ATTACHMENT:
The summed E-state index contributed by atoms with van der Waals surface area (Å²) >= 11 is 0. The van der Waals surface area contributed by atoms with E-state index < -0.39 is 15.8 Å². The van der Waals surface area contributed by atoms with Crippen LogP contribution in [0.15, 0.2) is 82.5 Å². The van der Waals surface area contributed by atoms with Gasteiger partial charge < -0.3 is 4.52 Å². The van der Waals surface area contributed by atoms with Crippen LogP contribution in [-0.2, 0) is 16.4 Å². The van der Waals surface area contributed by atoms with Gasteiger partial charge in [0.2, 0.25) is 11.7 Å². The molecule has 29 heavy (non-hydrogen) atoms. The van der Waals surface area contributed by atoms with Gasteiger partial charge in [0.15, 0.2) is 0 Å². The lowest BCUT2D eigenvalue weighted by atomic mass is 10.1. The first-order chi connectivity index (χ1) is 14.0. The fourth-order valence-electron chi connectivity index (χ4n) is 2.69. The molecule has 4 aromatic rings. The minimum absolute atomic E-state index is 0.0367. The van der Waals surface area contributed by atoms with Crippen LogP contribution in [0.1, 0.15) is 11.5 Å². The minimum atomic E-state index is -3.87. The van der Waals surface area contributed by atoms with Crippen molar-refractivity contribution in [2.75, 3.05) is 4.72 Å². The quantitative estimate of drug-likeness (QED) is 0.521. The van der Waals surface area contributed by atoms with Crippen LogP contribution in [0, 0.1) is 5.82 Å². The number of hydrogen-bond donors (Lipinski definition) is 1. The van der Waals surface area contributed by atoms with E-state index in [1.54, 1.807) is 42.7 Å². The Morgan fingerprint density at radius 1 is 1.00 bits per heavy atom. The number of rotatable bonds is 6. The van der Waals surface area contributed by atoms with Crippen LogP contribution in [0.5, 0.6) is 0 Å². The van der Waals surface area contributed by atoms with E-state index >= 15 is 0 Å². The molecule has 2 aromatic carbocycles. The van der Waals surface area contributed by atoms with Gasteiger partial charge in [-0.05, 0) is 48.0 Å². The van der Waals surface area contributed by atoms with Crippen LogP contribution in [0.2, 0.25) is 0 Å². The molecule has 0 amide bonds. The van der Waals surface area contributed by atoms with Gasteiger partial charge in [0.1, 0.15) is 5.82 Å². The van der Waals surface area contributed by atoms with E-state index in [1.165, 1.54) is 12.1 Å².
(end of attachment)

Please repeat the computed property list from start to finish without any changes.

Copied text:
The summed E-state index contributed by atoms with van der Waals surface area (Å²) >= 11 is 0. The van der Waals surface area contributed by atoms with E-state index < -0.39 is 15.8 Å². The van der Waals surface area contributed by atoms with Crippen LogP contribution in [0.15, 0.2) is 82.5 Å². The van der Waals surface area contributed by atoms with Gasteiger partial charge < -0.3 is 4.52 Å². The van der Waals surface area contributed by atoms with Crippen LogP contribution in [-0.2, 0) is 16.4 Å². The van der Waals surface area contributed by atoms with Gasteiger partial charge in [0.2, 0.25) is 11.7 Å². The molecule has 29 heavy (non-hydrogen) atoms. The van der Waals surface area contributed by atoms with Gasteiger partial charge in [0.15, 0.2) is 0 Å². The lowest BCUT2D eigenvalue weighted by atomic mass is 10.1. The first-order chi connectivity index (χ1) is 14.0. The fourth-order valence-electron chi connectivity index (χ4n) is 2.69. The molecule has 4 aromatic rings. The minimum absolute atomic E-state index is 0.0367. The van der Waals surface area contributed by atoms with Crippen LogP contribution in [0.1, 0.15) is 11.5 Å². The minimum atomic E-state index is -3.87. The van der Waals surface area contributed by atoms with Crippen molar-refractivity contribution in [2.75, 3.05) is 4.72 Å². The quantitative estimate of drug-likeness (QED) is 0.521. The van der Waals surface area contributed by atoms with Crippen LogP contribution in [0, 0.1) is 5.82 Å². The number of hydrogen-bond donors (Lipinski definition) is 1. The van der Waals surface area contributed by atoms with E-state index in [1.54, 1.807) is 42.7 Å². The Morgan fingerprint density at radius 1 is 1.00 bits per heavy atom. The number of rotatable bonds is 6. The van der Waals surface area contributed by atoms with Crippen LogP contribution in [0.5, 0.6) is 0 Å². The van der Waals surface area contributed by atoms with E-state index >= 15 is 0 Å². The molecule has 2 aromatic carbocycles. The van der Waals surface area contributed by atoms with Gasteiger partial charge in [-0.05, 0) is 48.0 Å². The van der Waals surface area contributed by atoms with Crippen LogP contribution in [0.2, 0.25) is 0 Å². The molecule has 0 amide bonds. The van der Waals surface area contributed by atoms with Gasteiger partial charge in [0.1, 0.15) is 5.82 Å². The van der Waals surface area contributed by atoms with E-state index in [1.165, 1.54) is 12.1 Å².